A Majority Of Americans Think The U.S. Is At Its "Lowest Point" In History Under Trump

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If you've been feeling overwhelmed or down since the election, you're not alone. A recent study conducted by the American Psychological Association reveals that — you guessed it — Trump is seriously stressing Americans out. In fact, the report said more than half of the country thinks the current political state of America is at "the lowest point in U.S. history."

Titled "Stress in America™: The State of Our Nation," the report highlights some eyebrow-raising points. Nearly 63 percent of the country, for example, is uniquely stressed about the future of the United States. And this observation was made by people of several different generations.

To maintain objectivity and presumably avoid being limited to an echo chamber, the APA report covered a range of people with different and opposing political views. Both liberals and conservatives were polled in the study, along with people of different generations, including those "who lived through World War II and Vietnam, the Cuban Missile Crisis, and the Sept. 11 terrorist attacks." Yet in spite of ideological, gender, party-based, and generational differences, there was one theme that was consistent throughout the poll: stress. Americans are pretty anxious right now, according to the APA.

The association's chief executive officer, Arthur Evans Jr., said in a statement, “We’re seeing significant stress transcending party lines. The uncertainty and unpredictability tied to the future of our nation is affecting the health and well-being of many Americans in a way that feels unique to this period in recent history.”

Normally, common stress-inducers in such reports are related to money and employment. But APA's report shows that people are more worried about the future of the nation along the lines of health care, the economy, violence, foreign wars, and more. It's also worth noting that although Democrats make up the most stressed segment of the report at 73 percent, Republicans aren't in a cozy spot, either. About 56 percent of Republicans and 59 percent of independents feel the same tension about the state of the nation.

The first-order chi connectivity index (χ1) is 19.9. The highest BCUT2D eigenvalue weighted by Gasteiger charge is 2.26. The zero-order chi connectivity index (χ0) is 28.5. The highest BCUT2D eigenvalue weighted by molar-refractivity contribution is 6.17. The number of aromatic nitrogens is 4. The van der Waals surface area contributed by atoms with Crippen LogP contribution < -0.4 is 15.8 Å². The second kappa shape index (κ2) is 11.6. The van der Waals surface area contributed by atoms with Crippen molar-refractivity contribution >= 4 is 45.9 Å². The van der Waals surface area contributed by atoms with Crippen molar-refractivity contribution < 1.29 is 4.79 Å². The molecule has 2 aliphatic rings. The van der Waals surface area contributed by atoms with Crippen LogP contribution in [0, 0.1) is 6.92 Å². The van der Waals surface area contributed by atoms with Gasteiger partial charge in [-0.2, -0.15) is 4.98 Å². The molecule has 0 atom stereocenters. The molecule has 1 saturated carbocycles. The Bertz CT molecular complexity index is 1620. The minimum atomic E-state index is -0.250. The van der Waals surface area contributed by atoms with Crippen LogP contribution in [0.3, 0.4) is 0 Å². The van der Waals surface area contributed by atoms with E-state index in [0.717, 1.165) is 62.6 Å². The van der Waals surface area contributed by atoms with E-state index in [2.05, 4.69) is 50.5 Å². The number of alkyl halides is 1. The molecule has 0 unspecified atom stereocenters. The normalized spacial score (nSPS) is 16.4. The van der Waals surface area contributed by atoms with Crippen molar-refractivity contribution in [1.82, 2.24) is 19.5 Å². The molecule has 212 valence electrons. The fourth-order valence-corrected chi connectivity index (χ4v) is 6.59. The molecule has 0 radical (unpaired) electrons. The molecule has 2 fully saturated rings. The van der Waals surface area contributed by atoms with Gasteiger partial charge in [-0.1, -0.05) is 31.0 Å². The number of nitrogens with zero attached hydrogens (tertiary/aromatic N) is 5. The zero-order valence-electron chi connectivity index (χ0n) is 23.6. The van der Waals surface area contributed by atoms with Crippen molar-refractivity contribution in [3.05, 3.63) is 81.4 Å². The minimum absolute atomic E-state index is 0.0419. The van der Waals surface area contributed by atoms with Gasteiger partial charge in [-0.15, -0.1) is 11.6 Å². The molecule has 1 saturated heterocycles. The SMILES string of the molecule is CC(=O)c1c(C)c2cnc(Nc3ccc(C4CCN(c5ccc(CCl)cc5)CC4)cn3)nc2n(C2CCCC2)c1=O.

The present news cycle, too, apparently has an effect on the mental health of Americans. According to the APA report, Americans seem to be conflicted by whether they want to remain updated on current affairs or maintain a semblance of mental stability. At least 95 percent of the adults in the study said that they keep track of the news, but 56 percent trying to stay up-to-date in our present media landscape has stressed them out.

You might be thinking that being worried about the future isn't exactly an outstanding observation. After all, almost all of us worry. In the The Future and Its Enemies: In Defense of Political Daniel Innerarity offers a thoughtful view on why, as humans, we fret.

"Humans are unique in the realm of living beings in knowing there is a future," Innerarity wrote. "If people experience worry and hope, it is because they realize the future exists, that it can be better or worse, and that the outcome depends to some extent on them."

And if the nature of a people's future depends on them, including their leaders, it is understandable that some may not trust such appointees (including Trump, as polls show) to make the right choices.

With all of that said, don't let the APA report dampen your morale. There's some good news, too. Due to the present political condition of the United States, people feel inspired to take social initiatives to improve the state. At least 51 percent of the respondents said they feel compelled to do something while almost 60 percent said they've actually gone out to join protests and boycotts. It's not all that bad after all.